Saving Seeds for Biodiversity


It’s called the ‘Mostoller Wild Goose’ bean.  Sarah Mostoller found the first seeds in the crop of a wild goose that her son had shot in a mill race in Somerset County, Pennsylvania, in 1865.  Sarah planted the rescued beans the following spring and found them to be a particularly productive pole type whose harvest proved excellent for baking.  A specialist in rare beans obtained seed from her great grandson in the 1970’s and in 1981 he in turn donated some offspring to the Seed Savers Exchange in Decorah, Iowa.  And now the Seed Saver’s Exchange is sending a sample to Svalbard, Norway to be stored in a tunnel 500 feet beneath an icy mountain just 800 miles from the North Pole.

Photo courtesy of Seed Savers Exchange

This bean is just one of 2,000 collections that Seed Savers has sent for safe keeping to the Svalbard Global Seed Vault.  Impressive as this number is, it represents only a small portion of the 20,000 varieties of heirloom food crops that Seed Savers Exchange has collected over the last 45 years. In a world of increasing agricultural uniformity –  over the last century, the United States has lost as much as 90 percent of it food crop cultivars – Seed Savers Exchange has been a leading advocate for biodiversity, preserving some 20,000 varieties and cultivars that otherwise would likely have become extinct.   Aside from the unique flavors such collections provide, they also offer adaptations to different climates and soils, and often disease resistance that could prove invaluable in the future.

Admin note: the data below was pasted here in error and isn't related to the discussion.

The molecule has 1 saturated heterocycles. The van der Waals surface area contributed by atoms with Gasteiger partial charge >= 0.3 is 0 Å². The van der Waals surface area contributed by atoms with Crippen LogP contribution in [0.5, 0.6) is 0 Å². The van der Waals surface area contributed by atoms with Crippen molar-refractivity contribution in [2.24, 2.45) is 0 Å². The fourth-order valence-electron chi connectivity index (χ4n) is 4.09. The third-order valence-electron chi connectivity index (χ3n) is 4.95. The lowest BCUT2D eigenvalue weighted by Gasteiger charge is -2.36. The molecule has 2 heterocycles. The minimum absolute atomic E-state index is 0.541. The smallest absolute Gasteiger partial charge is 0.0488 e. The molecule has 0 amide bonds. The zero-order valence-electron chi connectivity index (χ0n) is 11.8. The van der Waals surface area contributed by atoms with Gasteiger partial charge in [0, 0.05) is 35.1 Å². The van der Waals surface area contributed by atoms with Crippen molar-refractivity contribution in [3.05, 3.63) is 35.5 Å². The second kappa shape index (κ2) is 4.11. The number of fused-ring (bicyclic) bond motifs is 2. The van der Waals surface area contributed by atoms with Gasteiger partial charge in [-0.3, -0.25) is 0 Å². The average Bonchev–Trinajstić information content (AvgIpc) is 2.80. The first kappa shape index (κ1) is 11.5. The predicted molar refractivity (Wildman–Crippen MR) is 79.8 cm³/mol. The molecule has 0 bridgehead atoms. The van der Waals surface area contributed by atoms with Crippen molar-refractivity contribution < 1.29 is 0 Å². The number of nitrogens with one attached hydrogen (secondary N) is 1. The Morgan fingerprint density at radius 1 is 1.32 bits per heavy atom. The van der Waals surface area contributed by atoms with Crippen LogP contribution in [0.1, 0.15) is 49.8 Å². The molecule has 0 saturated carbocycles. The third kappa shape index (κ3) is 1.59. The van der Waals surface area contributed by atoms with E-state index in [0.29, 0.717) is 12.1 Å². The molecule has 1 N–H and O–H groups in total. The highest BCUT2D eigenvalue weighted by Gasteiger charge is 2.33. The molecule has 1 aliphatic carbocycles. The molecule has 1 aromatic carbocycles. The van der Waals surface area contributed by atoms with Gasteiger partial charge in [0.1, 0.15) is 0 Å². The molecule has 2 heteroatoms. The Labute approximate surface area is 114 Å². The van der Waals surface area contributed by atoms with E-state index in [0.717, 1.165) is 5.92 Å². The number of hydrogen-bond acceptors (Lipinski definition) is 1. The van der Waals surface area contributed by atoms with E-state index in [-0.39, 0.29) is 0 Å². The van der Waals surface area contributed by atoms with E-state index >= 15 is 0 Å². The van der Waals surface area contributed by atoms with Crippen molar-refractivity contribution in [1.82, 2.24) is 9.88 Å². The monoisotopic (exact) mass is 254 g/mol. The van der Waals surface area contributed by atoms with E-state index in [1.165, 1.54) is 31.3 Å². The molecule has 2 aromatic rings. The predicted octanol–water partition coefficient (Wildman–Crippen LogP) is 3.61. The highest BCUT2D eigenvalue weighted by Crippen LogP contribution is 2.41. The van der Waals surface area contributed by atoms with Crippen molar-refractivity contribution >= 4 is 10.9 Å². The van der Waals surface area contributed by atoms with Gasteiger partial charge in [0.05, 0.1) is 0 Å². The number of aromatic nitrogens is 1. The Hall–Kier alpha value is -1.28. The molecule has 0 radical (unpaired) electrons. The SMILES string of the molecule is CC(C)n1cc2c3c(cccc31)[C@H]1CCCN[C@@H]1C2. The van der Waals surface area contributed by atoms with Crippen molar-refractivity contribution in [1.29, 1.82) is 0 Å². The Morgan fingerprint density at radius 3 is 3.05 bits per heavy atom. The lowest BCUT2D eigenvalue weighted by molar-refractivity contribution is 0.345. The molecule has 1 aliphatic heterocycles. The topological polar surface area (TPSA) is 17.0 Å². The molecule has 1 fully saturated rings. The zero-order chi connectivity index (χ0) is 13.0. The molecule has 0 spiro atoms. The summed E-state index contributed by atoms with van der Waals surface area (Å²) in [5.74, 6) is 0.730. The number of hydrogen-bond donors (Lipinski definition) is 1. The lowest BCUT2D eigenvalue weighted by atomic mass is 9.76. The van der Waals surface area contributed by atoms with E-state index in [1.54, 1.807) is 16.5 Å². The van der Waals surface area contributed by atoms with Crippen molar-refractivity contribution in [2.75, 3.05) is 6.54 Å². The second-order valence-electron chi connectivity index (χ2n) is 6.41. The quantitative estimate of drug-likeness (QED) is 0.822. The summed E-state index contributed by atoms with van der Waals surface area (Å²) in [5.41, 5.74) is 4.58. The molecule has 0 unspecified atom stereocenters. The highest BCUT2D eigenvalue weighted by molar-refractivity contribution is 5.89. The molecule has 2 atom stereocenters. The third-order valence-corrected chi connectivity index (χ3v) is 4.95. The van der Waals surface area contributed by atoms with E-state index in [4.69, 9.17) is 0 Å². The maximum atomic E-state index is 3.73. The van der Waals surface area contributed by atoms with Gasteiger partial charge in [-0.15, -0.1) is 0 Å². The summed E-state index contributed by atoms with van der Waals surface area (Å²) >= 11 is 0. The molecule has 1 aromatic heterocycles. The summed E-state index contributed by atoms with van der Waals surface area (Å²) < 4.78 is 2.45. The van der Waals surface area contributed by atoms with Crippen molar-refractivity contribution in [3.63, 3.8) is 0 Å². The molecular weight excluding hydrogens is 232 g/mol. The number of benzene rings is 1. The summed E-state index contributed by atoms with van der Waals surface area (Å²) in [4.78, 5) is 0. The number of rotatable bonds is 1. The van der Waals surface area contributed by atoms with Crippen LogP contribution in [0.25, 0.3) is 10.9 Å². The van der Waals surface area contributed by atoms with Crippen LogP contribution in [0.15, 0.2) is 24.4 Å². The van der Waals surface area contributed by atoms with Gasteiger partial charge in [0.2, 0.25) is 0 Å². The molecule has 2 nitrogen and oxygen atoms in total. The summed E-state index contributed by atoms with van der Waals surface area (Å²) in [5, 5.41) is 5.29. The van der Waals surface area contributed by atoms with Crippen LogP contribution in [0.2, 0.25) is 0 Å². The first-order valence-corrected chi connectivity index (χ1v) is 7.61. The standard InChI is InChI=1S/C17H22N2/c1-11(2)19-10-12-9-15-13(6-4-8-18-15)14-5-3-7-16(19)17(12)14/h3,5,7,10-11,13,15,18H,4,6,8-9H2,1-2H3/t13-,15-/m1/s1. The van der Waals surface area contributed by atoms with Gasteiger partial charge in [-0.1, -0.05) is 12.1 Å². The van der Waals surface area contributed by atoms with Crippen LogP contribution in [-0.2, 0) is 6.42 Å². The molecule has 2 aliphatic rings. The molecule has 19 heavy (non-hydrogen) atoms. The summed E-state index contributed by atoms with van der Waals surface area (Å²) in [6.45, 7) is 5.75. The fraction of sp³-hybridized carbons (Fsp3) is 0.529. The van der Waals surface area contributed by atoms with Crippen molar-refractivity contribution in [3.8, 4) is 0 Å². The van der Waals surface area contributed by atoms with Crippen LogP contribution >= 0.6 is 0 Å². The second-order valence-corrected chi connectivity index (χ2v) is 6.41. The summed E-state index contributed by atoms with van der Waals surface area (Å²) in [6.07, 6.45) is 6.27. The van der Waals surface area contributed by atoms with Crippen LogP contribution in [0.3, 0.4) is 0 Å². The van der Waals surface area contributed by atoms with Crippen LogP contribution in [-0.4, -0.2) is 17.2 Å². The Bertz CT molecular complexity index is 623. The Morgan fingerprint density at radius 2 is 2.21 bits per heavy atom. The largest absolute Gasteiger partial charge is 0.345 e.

In the past, Seed Savers has preserved its collection in its own vault in Iowa and at the U.S. Department of Agriculture seed bank in Fort Collins, Colorado.  Svalbard, however, provides a whole new level of security against the loss of diversity due to natural disasters, the effects of war, and changes in global farming practices.  With its dry atmosphere and permafrost, Svalbard naturally provides near ideal conditions for seed preservation, without risky dependence on refrigeration.

Seed Savers Exchange maintains rights to the collections dispersed to Svalbard and Fort Collins and continues to maintain its own collection in Iowa.  Members of the public can order seeds and plants from the Seed Savers Exchange catalogue of over 600 varieties; members have access to an exchange list for sharing and swapping thousands of seed types often unavailable anywhere else.

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My father was a compulsive tree planter, but it was my mother who taught me the finer points of gardening.

Her homeschooling was followed by two years in the New York Botanical Garden’s School of Professional Horticulture, and then ten years as horticulturist at an Olmsted Brothers designed estate on the Hudson River Palisades.

I’ve worked as a horticultural journalist for 35 years, contributing to publications ranging from Martha Stewart Living to the Journal of the Royal Horticultural Society and The New York Times.  My most recent book is Nature Into Art: The Gardens of Wave Hill, which is a tour of the lessons to be learned from that great public garden.  I’m currently focusing on my new podcast (at which features weekly interviews with leaders of environmentally-informed gardening.

My special enthusiasms include sustainable gardening, especially sustainable lawns;  heirloom chicken breeds; and recreating vintage New England hard ciders.


Contact Tom by email


  1. I thought I remembered hearing sometime last year that the seed vault may be in jeopardy – the permafrost there is beginning to thaw. Not imminent danger, but it’s a concern.

  2. Do they rotate the seeds? Grow them every so often and resave the seeds, or are they the same seeds? Can they still be viable?

    • Yes. A long time ago in a galaxy far away when I worked for the NSSL they had a team that did nothing but replant seeds every so often.

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